To be fair, it sure feels like no cannabis stock is offering refuge of any sort these days, but Canopy Growth (NYSE:CGC) really drives home that point as the shares labor more than 52% below their 52-week high. Using the strict definition of a bear market — a decline of 20% from the most recent high — CGC stock is in a bear market 2.5 times over.
It has often been noted that cannabis stocks require some patience on investors’ part, but it has also been pointed out that Canopy stock is one of the names that tries investors’ patience. For awhile, analysts and investors were willing to sacrifice cannabis companies’ profitability for growth, but when Aphria (NYSE:APHA) recently turned a profit, regardless of the reason, the timetable for profitability in the cannabis space got moved up in a big way.
“Names who can show a route to profitability (or are there now) have the greatest likelihood attracting near-term investor interest,” Jefferies analyst Ryan Tomkins said in a note.
It’s clear that investors will only prioritize growth for so long. It’s becoming evident that profits, or at the very least, substantial revenue growth, are essential for cannabis companies to keep investors engaged.
Tick Tock …
Remembering that Canopy was the first well-known marijuana firm to ink a partnership with a big-name company, Constellation Brands (NYSE:STZ), and that it has a solid lineup of brands, such as Tweed, Spectrum Therapeutics, DNA Genetics, Doja and Maitri, makes the profitability all the more frustrating.
Some of Canopy stock’s woes are self-inflected. There has been upheaval in the C-suite and little clarity on when the company will stop losing money. By some estimates, CGC will not show earnings before interest, taxes, depreciation and amortization until a year from now. And even then, investors should rightfully nitpick because EBITDA is a non-GAAP metric. The forecast for when Canopy will be truly profitable is far longer.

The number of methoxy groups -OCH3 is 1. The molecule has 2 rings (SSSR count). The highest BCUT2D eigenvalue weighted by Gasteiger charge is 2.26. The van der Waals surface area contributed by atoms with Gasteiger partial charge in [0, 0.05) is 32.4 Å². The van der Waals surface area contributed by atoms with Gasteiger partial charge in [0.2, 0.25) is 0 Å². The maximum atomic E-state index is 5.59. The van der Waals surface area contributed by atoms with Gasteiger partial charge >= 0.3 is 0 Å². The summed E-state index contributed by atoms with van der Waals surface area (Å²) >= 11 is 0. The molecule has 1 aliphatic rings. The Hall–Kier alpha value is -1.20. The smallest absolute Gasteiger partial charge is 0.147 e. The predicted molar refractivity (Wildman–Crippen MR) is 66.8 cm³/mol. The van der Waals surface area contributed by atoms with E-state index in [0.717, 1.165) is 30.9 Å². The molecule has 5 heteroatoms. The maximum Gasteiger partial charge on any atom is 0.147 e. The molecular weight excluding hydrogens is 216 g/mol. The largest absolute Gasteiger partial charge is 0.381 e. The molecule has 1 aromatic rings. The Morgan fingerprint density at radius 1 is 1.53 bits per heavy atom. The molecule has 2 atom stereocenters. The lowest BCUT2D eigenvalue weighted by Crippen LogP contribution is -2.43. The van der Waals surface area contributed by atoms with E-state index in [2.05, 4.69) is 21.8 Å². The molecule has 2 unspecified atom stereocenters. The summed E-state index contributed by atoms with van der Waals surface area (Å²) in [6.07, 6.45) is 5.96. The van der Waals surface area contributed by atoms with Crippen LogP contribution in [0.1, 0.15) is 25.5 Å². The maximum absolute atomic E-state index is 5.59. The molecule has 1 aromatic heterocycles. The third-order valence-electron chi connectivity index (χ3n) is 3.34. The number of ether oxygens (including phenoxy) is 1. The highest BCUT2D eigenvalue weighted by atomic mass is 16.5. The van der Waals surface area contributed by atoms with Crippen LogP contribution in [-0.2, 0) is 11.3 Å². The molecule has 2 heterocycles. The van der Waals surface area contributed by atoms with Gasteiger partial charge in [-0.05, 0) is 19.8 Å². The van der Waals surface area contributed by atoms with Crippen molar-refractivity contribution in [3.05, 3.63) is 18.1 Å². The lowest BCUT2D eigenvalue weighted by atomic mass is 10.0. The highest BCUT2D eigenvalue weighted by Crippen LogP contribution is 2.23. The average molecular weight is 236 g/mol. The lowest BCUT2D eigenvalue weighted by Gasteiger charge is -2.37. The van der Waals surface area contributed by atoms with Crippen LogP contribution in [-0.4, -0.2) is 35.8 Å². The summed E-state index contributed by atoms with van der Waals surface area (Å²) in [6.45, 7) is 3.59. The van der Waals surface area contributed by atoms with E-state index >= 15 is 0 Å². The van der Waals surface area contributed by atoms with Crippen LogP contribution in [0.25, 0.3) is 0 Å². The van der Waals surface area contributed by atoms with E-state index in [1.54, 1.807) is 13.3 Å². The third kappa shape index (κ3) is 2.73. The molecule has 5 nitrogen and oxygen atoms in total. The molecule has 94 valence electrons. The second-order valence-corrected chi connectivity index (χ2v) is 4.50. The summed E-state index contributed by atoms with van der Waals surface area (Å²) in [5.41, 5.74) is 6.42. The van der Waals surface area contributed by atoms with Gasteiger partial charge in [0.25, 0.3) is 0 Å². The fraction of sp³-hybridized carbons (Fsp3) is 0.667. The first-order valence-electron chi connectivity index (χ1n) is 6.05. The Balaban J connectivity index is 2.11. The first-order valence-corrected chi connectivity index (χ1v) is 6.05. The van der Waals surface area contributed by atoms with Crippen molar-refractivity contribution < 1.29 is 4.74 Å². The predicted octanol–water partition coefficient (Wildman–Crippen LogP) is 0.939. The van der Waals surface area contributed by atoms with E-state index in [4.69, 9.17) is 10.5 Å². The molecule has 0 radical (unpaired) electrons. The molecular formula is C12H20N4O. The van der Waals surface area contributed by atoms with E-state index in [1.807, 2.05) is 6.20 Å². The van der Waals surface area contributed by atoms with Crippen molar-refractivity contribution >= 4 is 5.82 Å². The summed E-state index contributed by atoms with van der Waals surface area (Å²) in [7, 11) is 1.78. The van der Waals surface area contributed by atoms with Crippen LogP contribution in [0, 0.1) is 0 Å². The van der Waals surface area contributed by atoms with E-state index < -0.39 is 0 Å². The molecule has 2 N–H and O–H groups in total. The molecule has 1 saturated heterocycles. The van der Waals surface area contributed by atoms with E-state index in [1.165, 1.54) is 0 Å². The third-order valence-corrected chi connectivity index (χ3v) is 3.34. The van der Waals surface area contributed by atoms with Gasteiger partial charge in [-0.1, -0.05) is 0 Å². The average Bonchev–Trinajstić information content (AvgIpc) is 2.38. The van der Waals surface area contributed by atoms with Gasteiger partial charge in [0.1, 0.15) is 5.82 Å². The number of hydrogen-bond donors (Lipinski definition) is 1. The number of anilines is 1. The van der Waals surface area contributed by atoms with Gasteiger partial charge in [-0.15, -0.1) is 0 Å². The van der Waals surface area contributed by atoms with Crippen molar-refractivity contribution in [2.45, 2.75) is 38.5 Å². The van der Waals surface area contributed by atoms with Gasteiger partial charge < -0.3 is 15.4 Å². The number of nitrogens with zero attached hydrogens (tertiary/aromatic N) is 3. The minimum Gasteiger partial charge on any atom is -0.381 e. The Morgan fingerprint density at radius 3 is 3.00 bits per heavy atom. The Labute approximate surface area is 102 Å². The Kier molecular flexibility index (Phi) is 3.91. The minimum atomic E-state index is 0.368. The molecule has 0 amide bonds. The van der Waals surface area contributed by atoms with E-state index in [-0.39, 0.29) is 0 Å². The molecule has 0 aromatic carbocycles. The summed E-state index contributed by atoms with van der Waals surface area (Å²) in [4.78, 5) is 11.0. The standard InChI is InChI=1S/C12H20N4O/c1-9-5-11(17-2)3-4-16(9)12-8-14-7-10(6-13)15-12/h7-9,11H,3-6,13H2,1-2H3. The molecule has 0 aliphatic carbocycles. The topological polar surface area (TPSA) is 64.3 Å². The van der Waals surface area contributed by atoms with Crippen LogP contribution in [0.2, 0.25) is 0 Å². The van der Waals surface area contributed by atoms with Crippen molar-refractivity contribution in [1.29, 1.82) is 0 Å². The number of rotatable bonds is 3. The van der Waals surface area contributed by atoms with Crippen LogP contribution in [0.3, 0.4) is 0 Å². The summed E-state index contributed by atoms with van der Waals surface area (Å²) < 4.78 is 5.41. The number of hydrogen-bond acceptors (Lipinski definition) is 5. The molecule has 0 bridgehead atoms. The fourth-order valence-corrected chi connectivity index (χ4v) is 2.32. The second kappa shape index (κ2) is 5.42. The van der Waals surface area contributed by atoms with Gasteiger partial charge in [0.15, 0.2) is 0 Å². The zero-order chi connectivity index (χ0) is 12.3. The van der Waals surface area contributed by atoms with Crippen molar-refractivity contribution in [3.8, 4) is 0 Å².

“Finally, we are aligned with Constellation Brands in the expectation that our consolidated operations will begin to deliver positive net income in the medium term that is within three to five years,” Canopy CEO Mark Zekulin said on the company’s recent earnings conference call.
With Canopy stock trading at its lowest levels since January, the company can’t have execution missteps as it had in the second quarter. As Zekulin pointed out on the conference call, Canadian customers were craving high-THC products in the quarter, but Canopy didn’t have enough supply.
Bottom Line on CGC Stock
Execution problems can be rectified, but when it comes to Canopy stock, there is some pause about the company’s lack of execution in its home market of Canada, particularly as CGC has its eyes set on the lucrative U.S. market.
“Over the past two quarters, we have established offices in California and Colorado, and we’ll soon be establishing offices in Illinois and New York,” Zekulin said on the call. “We are currently involved in high-level discussions with key retailers in the United States, including being constructively involved with them as we collectively navigate the regulatory process. These investments in the U.S. CBD markets are significant.”
Canopy noted operational improvements in European markets including Germany, Poland, the Czech Republic and the United Kingdom.
If Canopy Growth can show some operational excellence in the U.S. and those European markets, it would go a long way toward allaying investors’ fears. Butt the bottom line is that revenue must increase and losses must decrease.
As of this article, Todd Shriber does not hold any of the aforementioned securities.